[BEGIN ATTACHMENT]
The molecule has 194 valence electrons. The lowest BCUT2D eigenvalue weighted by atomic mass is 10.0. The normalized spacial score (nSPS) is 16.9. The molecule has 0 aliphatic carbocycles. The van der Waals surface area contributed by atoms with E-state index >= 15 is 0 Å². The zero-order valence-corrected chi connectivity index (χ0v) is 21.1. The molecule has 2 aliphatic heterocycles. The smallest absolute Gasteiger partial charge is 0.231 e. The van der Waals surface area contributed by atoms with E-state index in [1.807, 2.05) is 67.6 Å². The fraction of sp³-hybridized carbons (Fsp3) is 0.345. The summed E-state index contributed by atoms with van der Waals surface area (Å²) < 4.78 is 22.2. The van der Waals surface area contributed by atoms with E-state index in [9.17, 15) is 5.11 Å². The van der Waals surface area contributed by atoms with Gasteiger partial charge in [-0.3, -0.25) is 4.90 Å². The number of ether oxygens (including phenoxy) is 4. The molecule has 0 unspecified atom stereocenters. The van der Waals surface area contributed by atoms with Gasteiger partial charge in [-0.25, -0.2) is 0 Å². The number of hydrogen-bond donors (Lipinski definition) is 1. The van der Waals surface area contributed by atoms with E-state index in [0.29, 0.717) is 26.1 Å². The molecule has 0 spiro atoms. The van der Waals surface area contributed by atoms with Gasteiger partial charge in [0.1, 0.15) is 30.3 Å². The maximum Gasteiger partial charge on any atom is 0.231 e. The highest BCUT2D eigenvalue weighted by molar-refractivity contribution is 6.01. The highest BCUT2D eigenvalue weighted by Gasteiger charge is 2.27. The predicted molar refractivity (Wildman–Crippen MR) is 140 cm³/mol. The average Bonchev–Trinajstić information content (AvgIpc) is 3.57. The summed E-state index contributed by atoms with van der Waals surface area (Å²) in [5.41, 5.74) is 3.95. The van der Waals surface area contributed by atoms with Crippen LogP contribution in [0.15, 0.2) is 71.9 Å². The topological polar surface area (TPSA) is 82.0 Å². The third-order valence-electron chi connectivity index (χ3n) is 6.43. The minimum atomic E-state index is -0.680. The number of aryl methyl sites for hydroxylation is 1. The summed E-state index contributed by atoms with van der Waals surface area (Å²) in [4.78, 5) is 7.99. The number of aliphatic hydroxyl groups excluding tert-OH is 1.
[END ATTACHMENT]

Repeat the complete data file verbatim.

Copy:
The molecule has 194 valence electrons. The lowest BCUT2D eigenvalue weighted by atomic mass is 10.0. The normalized spacial score (nSPS) is 16.9. The molecule has 0 aliphatic carbocycles. The van der Waals surface area contributed by atoms with E-state index >= 15 is 0 Å². The zero-order valence-corrected chi connectivity index (χ0v) is 21.1. The molecule has 2 aliphatic heterocycles. The smallest absolute Gasteiger partial charge is 0.231 e. The van der Waals surface area contributed by atoms with E-state index in [1.807, 2.05) is 67.6 Å². The fraction of sp³-hybridized carbons (Fsp3) is 0.345. The summed E-state index contributed by atoms with van der Waals surface area (Å²) < 4.78 is 22.2. The van der Waals surface area contributed by atoms with E-state index in [9.17, 15) is 5.11 Å². The van der Waals surface area contributed by atoms with Gasteiger partial charge in [-0.3, -0.25) is 4.90 Å². The number of ether oxygens (including phenoxy) is 4. The molecule has 0 unspecified atom stereocenters. The van der Waals surface area contributed by atoms with Gasteiger partial charge in [-0.25, -0.2) is 0 Å². The number of hydrogen-bond donors (Lipinski definition) is 1. The van der Waals surface area contributed by atoms with E-state index in [0.29, 0.717) is 26.1 Å². The molecule has 0 spiro atoms. The van der Waals surface area contributed by atoms with Gasteiger partial charge in [0.1, 0.15) is 30.3 Å². The maximum Gasteiger partial charge on any atom is 0.231 e. The highest BCUT2D eigenvalue weighted by molar-refractivity contribution is 6.01. The highest BCUT2D eigenvalue weighted by Gasteiger charge is 2.27. The predicted molar refractivity (Wildman–Crippen MR) is 140 cm³/mol. The average Bonchev–Trinajstić information content (AvgIpc) is 3.57. The summed E-state index contributed by atoms with van der Waals surface area (Å²) in [5.41, 5.74) is 3.95. The van der Waals surface area contributed by atoms with Crippen LogP contribution in [0.15, 0.2) is 71.9 Å². The topological polar surface area (TPSA) is 82.0 Å². The third-order valence-electron chi connectivity index (χ3n) is 6.43. The minimum atomic E-state index is -0.680. The number of aryl methyl sites for hydroxylation is 1. The summed E-state index contributed by atoms with van der Waals surface area (Å²) in [4.78, 5) is 7.99. The number of aliphatic hydroxyl groups excluding tert-OH is 1.